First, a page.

SINGAPORE - Mr Bernard Chew worries about the future that his son, Evan, who has autism, will have when he and his wife have passed on.
Raising Evan, now 18, has given him insight into the daily challenges facing caregivers and influenced his work as chief executive of St Andrew's Autism Centre.
"Much emphasis has been placed on children with autism, and rightly so, but as these children grow older, their needs and those of their caregivers shift, and I think there is a need to raise public awareness about the experiences of adults with autism as well," he said.
Highlighting the learning curve that caregivers face, Mr Chew, 48, recalled his wife calling it a "cycle of grief and acceptance" where parents are happy for their child when they reach new milestones while subsequently yearning for the experiences they may never enjoy with their children.
He and his wife have two children - Evan and Chloe, 15.
Mr Chew noted that some facilities, such as public libraries under the National Library Board, have consciously made their spaces inclusive for those with special needs, and more venues could do the same.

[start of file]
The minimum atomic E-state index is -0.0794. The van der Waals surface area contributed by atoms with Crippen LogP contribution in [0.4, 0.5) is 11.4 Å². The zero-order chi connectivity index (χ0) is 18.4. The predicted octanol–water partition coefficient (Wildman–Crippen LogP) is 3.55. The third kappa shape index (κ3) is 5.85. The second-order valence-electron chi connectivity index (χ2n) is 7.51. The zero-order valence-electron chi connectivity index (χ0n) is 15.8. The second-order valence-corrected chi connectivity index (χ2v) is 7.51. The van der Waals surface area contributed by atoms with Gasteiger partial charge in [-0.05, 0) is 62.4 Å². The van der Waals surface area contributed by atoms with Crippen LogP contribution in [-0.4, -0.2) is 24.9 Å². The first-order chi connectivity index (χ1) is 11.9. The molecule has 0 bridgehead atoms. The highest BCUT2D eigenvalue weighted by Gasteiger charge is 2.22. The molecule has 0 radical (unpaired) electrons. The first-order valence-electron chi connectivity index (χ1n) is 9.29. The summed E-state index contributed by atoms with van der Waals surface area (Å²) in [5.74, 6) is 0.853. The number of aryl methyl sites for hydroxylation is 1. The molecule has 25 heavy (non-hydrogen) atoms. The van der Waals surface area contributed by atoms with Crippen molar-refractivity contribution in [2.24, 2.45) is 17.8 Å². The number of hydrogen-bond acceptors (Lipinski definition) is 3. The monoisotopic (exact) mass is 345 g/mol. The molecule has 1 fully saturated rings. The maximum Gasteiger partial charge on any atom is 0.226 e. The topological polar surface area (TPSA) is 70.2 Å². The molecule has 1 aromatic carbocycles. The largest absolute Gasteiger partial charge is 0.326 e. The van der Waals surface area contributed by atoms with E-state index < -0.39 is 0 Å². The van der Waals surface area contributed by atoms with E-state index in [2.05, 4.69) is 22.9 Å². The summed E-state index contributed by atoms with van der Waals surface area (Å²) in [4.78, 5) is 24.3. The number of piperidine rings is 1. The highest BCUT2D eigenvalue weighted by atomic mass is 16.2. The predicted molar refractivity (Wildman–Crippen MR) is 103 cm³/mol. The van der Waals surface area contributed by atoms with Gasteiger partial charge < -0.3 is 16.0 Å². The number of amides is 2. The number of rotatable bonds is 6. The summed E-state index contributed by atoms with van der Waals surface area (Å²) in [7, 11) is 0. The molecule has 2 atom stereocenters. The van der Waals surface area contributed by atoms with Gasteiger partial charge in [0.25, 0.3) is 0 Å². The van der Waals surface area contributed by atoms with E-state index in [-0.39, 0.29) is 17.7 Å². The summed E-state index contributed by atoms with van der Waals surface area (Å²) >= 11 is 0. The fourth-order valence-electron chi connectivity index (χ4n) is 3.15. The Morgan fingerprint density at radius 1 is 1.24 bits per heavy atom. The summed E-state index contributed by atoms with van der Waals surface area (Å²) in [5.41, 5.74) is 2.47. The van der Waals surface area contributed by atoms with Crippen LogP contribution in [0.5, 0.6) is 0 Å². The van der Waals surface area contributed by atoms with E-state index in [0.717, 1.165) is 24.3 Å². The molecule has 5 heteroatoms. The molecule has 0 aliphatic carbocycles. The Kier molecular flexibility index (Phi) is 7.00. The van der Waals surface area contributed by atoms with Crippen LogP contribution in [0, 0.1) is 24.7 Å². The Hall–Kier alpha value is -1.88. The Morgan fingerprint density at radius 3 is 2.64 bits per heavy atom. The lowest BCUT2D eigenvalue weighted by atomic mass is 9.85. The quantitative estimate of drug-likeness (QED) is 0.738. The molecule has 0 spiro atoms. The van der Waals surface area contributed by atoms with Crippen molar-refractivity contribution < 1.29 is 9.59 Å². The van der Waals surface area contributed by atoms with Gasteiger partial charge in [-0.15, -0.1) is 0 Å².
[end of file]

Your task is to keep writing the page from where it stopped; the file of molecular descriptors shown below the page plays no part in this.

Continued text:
He said more needs to be done to strengthen inclusive facilities for those with autism and who have completed their schooling.
"What happens after a child with autism crosses the age of 18? They may suddenly fall off a cliff because there are insufficient places in activity centres, and they do not have daily programmes in the week to stay engaged," he added.
There are currently six day activity centres that serve those whose primary diagnosis is Autism Spectrum Disorder. They are run by social service agencies including THK Autism Centre in Geylang Bahru and Eden Centre for Adults in Clementi and Hougang.
Mr Chew said setting up daily activity centres for adults with autism and developing sustainable long-term care facilities such as assisted living spaces or residential homes will go a long way to better support the autism community.
Through this year's autism awareness campaign, Mr Chew, who has been helming St Andrew's Autism Centre for two years now, hopes the public will get a glimpse of the daily struggles of caregivers and empathise with them.
"Besides making physical spaces inclusive, we hope to see more people becoming inclusive, not just accepting someone with autism around them but actually reaching out to them or a caregiver and offering help," he added.